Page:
One such person is the mayor of Southfield, James Clarkson. Urban renewal will never work if it isn't made a companion with tax reform. You must tax these land values to depress the value so that it can be accessible for production. Land in Detroit is monopolized. Your slum landlord is only the result of a poor taxation structure. It isn't because he isn't getting rent. You find some of your highest rents in some of your worst slum areas in Detroit. The land value is there. So why should he be interested in improving that particular structure? If he's going to be taxed more anyway, and as long as he can get his rent for the slum land without having to bother about it, he's going to take that route. So my recommendation is you tax that land value and you tax it as high as you can. It'll do two things.
It'll reduce the price of land number one. Number two, you'll get rid of your absentee landlord. Eric Clarkson is not against private ownership of property, but he feels that the total community contributes to making a piece of property valuable. Land is unique. There's only so much of it. Land is not a product of the community, in the sense that they made it. It was there when we came here, but the value of that land is a product of the community. And this belongs to the community to operate their government. And this is why in Southfield, we've emphasized annual assessments of our land. And it does two things. First of all, it shifts the incidence of taxation from the homeowner and puts it more on that land value that is so great because of our commercial usage of it. And it is also welcomed by the business people because that eliminates the necessity of having to tax their income.
Everything's run out of some bureau in Washington, and what do a bunch of bureaucrats know about what's going on? Well, every time the federal government gets involved, anything is just a lot of red tape and stalling. Well, Teddy, I'm sick and tired of tax dollars going to Washington. It's just like throwing them down the drain. I say keep the money at home. I can't even get my congressman to answer my letter. And what good would it do if I wrote my complaint to some government agency? You know what's the trouble with Washington? And they waste time and spend all the money at one another every once in a while. Growing federalism was the fourth in a series of special reports seeking answers to the question, is there a better way? Subsequent reports will focus on regional government, SEMCAG or Southeast Michigan Council of Governments and Metropolitan Government. This is Oscar Frenette, WJR News. NERs, special of the week, thanks the Capitol City's broadcast station and Detroit, WJR, for the recordings of these documentaries.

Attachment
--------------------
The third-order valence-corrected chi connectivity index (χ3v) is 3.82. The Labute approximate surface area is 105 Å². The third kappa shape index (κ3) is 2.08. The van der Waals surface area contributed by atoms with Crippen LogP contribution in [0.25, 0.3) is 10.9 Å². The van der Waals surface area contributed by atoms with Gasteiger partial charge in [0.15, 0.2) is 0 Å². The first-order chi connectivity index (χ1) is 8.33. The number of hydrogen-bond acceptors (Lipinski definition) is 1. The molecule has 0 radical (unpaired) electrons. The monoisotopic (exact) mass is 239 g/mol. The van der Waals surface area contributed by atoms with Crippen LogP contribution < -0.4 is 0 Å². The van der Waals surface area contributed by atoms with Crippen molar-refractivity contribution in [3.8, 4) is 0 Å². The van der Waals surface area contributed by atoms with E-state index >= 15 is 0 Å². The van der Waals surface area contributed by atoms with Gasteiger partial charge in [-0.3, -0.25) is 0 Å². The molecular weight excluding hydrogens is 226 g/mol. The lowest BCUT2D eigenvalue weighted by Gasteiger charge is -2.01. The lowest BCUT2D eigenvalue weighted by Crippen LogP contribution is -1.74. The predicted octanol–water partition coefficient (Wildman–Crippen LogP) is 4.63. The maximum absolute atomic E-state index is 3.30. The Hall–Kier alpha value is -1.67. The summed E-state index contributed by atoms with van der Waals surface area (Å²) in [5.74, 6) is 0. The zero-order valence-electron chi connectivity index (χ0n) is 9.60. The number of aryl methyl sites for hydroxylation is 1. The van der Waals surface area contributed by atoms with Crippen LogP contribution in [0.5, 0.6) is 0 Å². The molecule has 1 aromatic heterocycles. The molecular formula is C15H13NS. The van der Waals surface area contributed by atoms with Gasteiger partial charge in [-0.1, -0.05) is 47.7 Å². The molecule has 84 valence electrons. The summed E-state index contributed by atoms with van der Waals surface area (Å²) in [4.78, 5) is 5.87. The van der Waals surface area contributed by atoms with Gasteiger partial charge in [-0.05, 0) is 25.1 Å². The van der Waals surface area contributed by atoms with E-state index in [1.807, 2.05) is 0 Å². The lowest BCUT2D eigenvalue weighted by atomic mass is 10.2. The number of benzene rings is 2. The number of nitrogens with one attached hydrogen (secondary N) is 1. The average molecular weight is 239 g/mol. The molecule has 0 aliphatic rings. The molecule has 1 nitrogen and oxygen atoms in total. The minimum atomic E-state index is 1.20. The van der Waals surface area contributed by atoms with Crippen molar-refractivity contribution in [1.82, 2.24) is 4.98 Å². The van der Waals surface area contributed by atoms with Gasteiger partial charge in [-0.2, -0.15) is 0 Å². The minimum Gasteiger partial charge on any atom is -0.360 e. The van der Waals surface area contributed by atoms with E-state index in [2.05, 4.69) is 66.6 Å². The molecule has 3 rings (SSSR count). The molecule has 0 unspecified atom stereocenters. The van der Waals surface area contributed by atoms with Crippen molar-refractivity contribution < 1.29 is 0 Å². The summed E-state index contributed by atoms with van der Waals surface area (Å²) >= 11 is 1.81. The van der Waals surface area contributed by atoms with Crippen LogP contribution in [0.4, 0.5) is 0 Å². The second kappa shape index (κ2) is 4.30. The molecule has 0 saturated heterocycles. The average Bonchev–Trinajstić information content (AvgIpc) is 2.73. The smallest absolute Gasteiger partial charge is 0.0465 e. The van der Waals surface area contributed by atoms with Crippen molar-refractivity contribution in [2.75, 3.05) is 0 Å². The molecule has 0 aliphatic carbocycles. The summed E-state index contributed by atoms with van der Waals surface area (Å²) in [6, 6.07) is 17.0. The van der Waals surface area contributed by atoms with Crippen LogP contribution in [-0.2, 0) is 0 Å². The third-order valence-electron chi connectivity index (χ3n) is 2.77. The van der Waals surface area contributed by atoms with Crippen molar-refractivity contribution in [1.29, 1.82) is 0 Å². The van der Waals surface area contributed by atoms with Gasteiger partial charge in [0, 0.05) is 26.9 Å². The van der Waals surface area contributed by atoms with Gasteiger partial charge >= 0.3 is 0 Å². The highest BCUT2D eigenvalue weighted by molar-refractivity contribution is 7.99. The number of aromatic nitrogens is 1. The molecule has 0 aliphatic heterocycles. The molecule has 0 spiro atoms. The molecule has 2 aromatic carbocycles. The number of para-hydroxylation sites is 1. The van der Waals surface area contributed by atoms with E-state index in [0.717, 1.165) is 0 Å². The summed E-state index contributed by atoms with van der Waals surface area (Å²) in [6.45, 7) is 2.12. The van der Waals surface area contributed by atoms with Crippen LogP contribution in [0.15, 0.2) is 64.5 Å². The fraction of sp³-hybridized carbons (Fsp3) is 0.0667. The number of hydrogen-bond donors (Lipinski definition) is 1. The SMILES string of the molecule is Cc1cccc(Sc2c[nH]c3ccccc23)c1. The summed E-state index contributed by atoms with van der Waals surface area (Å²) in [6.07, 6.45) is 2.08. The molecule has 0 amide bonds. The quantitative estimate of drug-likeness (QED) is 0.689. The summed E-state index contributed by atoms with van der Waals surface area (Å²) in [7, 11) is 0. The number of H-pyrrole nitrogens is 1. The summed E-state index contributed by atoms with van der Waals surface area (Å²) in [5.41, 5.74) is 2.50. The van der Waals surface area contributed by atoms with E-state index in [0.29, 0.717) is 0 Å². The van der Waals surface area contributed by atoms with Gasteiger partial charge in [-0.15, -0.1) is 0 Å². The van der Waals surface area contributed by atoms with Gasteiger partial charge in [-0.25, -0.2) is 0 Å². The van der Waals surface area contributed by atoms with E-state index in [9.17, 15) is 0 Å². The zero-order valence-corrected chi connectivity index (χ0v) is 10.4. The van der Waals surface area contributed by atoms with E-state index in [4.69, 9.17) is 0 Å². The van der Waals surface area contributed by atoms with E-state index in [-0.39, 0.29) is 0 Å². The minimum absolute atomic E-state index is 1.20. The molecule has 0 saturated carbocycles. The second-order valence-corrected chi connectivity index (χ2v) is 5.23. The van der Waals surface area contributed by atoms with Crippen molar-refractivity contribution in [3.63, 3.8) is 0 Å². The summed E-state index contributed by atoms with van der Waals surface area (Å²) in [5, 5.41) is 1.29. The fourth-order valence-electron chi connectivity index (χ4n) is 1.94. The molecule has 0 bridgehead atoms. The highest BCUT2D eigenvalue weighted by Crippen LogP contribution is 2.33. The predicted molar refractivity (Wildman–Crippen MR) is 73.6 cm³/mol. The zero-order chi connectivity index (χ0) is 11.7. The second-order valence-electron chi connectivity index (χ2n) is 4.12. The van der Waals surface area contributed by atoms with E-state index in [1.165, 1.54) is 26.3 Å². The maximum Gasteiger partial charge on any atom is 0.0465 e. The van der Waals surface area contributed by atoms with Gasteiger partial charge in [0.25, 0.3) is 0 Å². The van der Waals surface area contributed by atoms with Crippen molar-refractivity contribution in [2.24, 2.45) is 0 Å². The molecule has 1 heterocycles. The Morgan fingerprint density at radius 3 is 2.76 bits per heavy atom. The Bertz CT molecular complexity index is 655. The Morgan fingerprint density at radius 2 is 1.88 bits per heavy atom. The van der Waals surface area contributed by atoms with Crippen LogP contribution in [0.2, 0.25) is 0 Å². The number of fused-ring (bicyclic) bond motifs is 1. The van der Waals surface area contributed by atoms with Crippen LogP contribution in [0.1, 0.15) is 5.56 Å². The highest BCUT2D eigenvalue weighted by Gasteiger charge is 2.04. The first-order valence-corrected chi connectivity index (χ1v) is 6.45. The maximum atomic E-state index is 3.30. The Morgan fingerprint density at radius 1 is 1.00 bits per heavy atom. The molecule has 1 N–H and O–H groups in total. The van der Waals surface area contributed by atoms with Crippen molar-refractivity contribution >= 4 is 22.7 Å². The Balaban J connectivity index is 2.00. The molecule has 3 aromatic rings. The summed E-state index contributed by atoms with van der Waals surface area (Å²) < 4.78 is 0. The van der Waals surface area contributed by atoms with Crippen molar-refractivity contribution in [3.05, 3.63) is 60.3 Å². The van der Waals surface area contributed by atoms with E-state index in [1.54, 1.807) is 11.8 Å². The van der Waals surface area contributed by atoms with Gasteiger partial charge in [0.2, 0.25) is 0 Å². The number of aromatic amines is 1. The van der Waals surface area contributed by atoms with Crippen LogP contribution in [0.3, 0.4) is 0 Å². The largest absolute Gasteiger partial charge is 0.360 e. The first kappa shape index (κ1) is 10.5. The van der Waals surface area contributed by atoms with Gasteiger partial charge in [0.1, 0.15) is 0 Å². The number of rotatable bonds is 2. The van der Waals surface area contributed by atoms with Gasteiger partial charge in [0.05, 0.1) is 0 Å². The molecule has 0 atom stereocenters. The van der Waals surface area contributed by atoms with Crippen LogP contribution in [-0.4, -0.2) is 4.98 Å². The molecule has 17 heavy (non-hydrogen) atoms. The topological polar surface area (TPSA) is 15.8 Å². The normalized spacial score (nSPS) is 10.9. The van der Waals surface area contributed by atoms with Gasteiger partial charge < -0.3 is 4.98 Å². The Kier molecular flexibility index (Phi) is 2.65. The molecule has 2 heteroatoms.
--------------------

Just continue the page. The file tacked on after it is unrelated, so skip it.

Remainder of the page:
This was part four of seven parts on Metropolitan Government. Is there a better way? This is NER, the National Educational Radio Network.
- Special of the week
- Issue 10-1969
- Contributing Organization
- University of Maryland (College Park, Maryland)
- AAPB ID
- No description available
- Public Affairs
- Media type
- AAPB Contributor Holdings
University of Maryland
Identifier: 69-SPWK-412 (National Association of Educational Broadcasters)
Format: 1/4 inch audio tape
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- Chicago: “Special of the week; Issue 10-1969,” 1969-02-14, University of Maryland, American Archive of Public Broadcasting (GBH and the Library of Congress), Boston, MA and Washington, DC, accessed March 3, 2024, http://americanarchive.org/catalog/cpb-aacip-500-vq2s918c.
- MLA: “Special of the week; Issue 10-1969.” 1969-02-14. University of Maryland, American Archive of Public Broadcasting (GBH and the Library of Congress), Boston, MA and Washington, DC. Web. March 3, 2024. <http://americanarchive.org/catalog/cpb-aacip-500-vq2s918c>.
- APA: Special of the week; Issue 10-1969. Boston, MA: University of Maryland, American Archive of Public Broadcasting (GBH and the Library of Congress), Boston, MA and Washington, DC. Retrieved from http://americanarchive.org/catalog/cpb-aacip-500-vq2s918c